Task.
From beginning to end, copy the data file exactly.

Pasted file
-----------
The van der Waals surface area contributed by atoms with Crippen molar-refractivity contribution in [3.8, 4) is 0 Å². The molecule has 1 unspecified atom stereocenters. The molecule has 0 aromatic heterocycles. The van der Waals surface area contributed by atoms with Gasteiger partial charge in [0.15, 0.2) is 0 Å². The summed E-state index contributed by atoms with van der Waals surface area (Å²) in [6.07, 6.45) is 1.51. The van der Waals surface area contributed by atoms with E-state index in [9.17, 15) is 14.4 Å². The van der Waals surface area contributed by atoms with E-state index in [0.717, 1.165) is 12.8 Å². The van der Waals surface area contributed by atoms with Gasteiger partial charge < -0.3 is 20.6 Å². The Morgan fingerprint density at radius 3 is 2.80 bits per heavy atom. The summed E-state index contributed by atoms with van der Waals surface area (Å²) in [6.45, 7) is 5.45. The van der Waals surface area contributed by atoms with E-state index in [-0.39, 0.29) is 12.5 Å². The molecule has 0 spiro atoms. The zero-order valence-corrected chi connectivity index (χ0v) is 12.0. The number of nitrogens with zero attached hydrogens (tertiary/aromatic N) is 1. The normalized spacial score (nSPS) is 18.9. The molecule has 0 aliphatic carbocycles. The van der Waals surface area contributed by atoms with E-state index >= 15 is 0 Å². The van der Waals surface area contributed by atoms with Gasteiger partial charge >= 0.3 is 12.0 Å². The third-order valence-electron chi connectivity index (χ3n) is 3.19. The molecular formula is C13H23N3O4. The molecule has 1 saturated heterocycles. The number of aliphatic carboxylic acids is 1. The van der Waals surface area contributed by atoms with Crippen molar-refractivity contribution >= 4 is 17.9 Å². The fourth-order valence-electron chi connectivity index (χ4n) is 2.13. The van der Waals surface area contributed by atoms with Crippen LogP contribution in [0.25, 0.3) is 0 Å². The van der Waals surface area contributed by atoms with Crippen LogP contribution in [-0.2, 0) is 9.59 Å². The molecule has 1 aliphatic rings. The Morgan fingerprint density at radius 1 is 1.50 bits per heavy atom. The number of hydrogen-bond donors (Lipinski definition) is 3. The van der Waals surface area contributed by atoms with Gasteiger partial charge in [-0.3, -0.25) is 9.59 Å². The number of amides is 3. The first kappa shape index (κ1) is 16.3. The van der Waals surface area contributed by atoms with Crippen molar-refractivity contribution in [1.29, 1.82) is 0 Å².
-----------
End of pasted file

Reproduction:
The van der Waals surface area contributed by atoms with Crippen molar-refractivity contribution in [3.8, 4) is 0 Å². The molecule has 1 unspecified atom stereocenters. The molecule has 0 aromatic heterocycles. The van der Waals surface area contributed by atoms with Gasteiger partial charge in [0.15, 0.2) is 0 Å². The summed E-state index contributed by atoms with van der Waals surface area (Å²) in [6.07, 6.45) is 1.51. The van der Waals surface area contributed by atoms with E-state index in [9.17, 15) is 14.4 Å². The van der Waals surface area contributed by atoms with E-state index in [0.717, 1.165) is 12.8 Å². The van der Waals surface area contributed by atoms with Gasteiger partial charge < -0.3 is 20.6 Å². The Morgan fingerprint density at radius 3 is 2.80 bits per heavy atom. The summed E-state index contributed by atoms with van der Waals surface area (Å²) in [6.45, 7) is 5.45. The van der Waals surface area contributed by atoms with E-state index in [-0.39, 0.29) is 12.5 Å². The molecule has 0 spiro atoms. The zero-order valence-corrected chi connectivity index (χ0v) is 12.0. The number of nitrogens with zero attached hydrogens (tertiary/aromatic N) is 1. The normalized spacial score (nSPS) is 18.9. The molecule has 0 aliphatic carbocycles. The van der Waals surface area contributed by atoms with E-state index >= 15 is 0 Å². The van der Waals surface area contributed by atoms with Gasteiger partial charge >= 0.3 is 12.0 Å². The third-order valence-electron chi connectivity index (χ3n) is 3.19. The molecular formula is C13H23N3O4. The molecule has 1 saturated heterocycles. The number of aliphatic carboxylic acids is 1. The van der Waals surface area contributed by atoms with Crippen molar-refractivity contribution >= 4 is 17.9 Å². The fourth-order valence-electron chi connectivity index (χ4n) is 2.13. The van der Waals surface area contributed by atoms with Crippen LogP contribution in [0.25, 0.3) is 0 Å². The van der Waals surface area contributed by atoms with Crippen LogP contribution in [-0.2, 0) is 9.59 Å². The molecule has 1 aliphatic rings. The Morgan fingerprint density at radius 1 is 1.50 bits per heavy atom. The number of hydrogen-bond donors (Lipinski definition) is 3. The van der Waals surface area contributed by atoms with Gasteiger partial charge in [-0.3, -0.25) is 9.59 Å². The number of amides is 3. The first kappa shape index (κ1) is 16.3. The van der Waals surface area contributed by atoms with Crippen molar-refractivity contribution in [1.29, 1.82) is 0 Å².